Frustration as Cupar retail park plans given green light

The land next to Tesco.
The land next to Tesco.

The decision to give the green light to controversial plans for a new retail park in Cupar has been criticised.

Councillors on the North East Fife Planning Committee approved the plans for the seven unit retail park last week, despite objections from local residents and groups, including the community council and Sustainable Cupar.

The retail park will be built on the site of a former garage on South Road, next to Tesco.

Some councillors at the meeting raised concerns about the impact the retail park could have on the high street.

Cllr Jonny Tepp described it as “another nail in the coffin” of the high street, while Cllr Linda Holt said they did not want to do anything that would “threaten” it.

But councillors were reminded that the site already received planning permission in 2017 for a similar development. They were also told that it was “unfair to vote in a way that would stop other competitors coming into the market”.

Steven Paterson, solicitor, advised the north east planning committee that they should take material consideration of the previous plans that were granted for the site, adding: “It would be very perverse for the committee to overturn the previous permission and move to refuse this.

“The evidence there is not enough to substantially refuse. The appeals council would lose and be liable for the costs. It would be taken to have been unreasonable conduct.”

However, Cllr Bill Porteous, seconded by Cllr Jane Ann Liston, were still concerned about the traffic flow in the area, and made a motion to accept with the condition of further transport reports.

But councillors voted 11 to two to accept the amendment for the planning application as it stood.

The decision to approve the plans has been criticised by Sustainable Cupar and the chair of the town’s community council.

The environmental group had concerns about the design of the roundabout junction, believing it could have a “serious negative effect on those walking and cycling”.

“I am deeply unimpressed with the performance of Fife Council in determining this application,” said Gordon Pay, Sustainable Cupar trustee.

“Literally, in the report to the committee, the safety of our children going to school, and of cyclists generally, was of a lower priority to Fife Council than was requiring more parking spaces at the retail park.”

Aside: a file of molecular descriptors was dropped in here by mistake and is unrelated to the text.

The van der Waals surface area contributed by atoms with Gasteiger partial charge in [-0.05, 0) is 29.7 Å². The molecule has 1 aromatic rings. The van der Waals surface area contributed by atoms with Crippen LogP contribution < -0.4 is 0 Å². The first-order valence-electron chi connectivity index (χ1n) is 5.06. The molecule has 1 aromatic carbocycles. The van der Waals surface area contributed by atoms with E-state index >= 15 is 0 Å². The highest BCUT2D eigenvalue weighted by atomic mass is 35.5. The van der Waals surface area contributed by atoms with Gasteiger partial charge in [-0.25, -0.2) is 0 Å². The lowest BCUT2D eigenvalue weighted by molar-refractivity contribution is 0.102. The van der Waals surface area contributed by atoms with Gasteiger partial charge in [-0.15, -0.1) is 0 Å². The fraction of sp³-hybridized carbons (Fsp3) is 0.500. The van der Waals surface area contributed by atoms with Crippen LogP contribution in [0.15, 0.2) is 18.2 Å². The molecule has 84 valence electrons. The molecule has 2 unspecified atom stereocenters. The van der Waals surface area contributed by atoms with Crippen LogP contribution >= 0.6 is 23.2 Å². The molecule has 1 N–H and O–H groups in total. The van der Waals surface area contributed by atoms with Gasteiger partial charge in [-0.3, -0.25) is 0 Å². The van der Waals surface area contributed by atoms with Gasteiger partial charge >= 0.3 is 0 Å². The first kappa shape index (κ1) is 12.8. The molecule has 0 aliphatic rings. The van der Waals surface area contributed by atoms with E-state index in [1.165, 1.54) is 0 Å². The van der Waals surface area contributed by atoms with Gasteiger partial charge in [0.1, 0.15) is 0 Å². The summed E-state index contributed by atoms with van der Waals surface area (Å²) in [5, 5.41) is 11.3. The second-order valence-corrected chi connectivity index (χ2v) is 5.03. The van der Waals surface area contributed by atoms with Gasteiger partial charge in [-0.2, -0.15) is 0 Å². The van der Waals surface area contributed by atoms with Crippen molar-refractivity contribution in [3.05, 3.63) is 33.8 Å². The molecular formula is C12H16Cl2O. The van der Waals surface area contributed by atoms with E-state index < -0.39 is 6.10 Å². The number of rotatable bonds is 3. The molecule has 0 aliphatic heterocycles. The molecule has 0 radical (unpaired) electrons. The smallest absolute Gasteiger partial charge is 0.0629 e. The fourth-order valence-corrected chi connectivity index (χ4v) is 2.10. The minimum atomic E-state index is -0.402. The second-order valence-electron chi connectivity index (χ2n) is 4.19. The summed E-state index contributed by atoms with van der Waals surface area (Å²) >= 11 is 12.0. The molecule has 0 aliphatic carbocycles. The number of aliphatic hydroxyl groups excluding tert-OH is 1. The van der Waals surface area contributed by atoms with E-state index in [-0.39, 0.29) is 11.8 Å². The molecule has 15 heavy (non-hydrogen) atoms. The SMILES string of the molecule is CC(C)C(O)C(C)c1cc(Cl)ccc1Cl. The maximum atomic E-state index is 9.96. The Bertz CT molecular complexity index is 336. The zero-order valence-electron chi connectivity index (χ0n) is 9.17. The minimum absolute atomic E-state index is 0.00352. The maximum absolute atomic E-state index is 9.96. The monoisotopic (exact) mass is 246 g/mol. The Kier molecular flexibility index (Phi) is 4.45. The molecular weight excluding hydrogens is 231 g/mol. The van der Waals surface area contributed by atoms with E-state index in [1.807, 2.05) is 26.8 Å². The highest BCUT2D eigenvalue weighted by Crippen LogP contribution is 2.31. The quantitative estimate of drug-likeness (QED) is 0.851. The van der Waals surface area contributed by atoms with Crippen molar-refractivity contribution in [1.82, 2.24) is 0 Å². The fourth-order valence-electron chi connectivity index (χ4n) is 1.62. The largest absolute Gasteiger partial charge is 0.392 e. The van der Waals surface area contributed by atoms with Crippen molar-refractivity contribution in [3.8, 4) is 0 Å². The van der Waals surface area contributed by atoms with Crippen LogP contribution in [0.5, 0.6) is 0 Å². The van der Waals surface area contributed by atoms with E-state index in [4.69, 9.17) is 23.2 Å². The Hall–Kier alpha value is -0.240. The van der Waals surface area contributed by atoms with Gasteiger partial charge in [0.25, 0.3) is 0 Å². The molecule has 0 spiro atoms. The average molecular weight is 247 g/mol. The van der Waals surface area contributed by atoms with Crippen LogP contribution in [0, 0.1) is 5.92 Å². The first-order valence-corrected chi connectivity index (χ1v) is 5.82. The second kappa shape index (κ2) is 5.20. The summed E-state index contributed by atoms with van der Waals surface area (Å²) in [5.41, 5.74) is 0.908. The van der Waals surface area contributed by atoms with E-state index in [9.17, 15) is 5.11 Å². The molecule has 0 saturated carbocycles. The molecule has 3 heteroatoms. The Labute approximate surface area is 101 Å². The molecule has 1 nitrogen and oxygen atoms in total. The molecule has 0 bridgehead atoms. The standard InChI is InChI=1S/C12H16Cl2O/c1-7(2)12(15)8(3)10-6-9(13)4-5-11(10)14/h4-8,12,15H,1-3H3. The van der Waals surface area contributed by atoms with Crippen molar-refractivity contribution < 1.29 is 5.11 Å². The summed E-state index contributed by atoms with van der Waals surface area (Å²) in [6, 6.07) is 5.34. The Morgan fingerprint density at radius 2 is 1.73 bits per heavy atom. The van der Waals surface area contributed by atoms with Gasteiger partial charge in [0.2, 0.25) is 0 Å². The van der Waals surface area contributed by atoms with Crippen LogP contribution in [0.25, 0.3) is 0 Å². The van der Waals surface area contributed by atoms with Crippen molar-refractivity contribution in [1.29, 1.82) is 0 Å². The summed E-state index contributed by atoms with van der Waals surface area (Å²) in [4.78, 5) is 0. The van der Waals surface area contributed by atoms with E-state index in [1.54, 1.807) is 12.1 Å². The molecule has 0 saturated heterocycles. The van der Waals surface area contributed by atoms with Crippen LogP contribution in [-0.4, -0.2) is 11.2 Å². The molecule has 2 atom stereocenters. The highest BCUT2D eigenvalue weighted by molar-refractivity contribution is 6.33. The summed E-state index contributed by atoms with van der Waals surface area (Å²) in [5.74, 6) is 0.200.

Gina Logan, chair of Cupar Community Council, also criticised the decision to approve the proposal.

She said she has doubted her reason for becoming a community councillor because of the decision.

“We, the 18 community councillors, all live in Cupar and have opposed this development from the onset because of the damage it will do our town centre, which is already struggling,” she said.

“It is on a very busy main road into the town and, of more concern, it is on the main pedestrian route to Castlehill Primary School – three very good reasons for objecting to it.

“Some will argue that we need more shops to keep people in Cupar. I agree, but there are plenty empty sites within the town, and this would be more beneficial to the town centre.

“It is therefore rather worrying that all our concerns were brushed aside.

“What part then do we, the community council, play in all this – apparently none.

“We do not appear to understand the needs of the people of Cupar, the people we represent, but councillors and Fife officials, who do not even live in the town, appear to know better.

“Our community council took time to contact the councillors expressing our valid concerns – what a waste of our time.”

The full letter from Gina Logan can be read on the letters page.

A spokesperson for the applicant said they were “delighted” that Fife Council had approved the proposals and they hope to be on site by spring 2019. The occupier line-up is currently being finalised.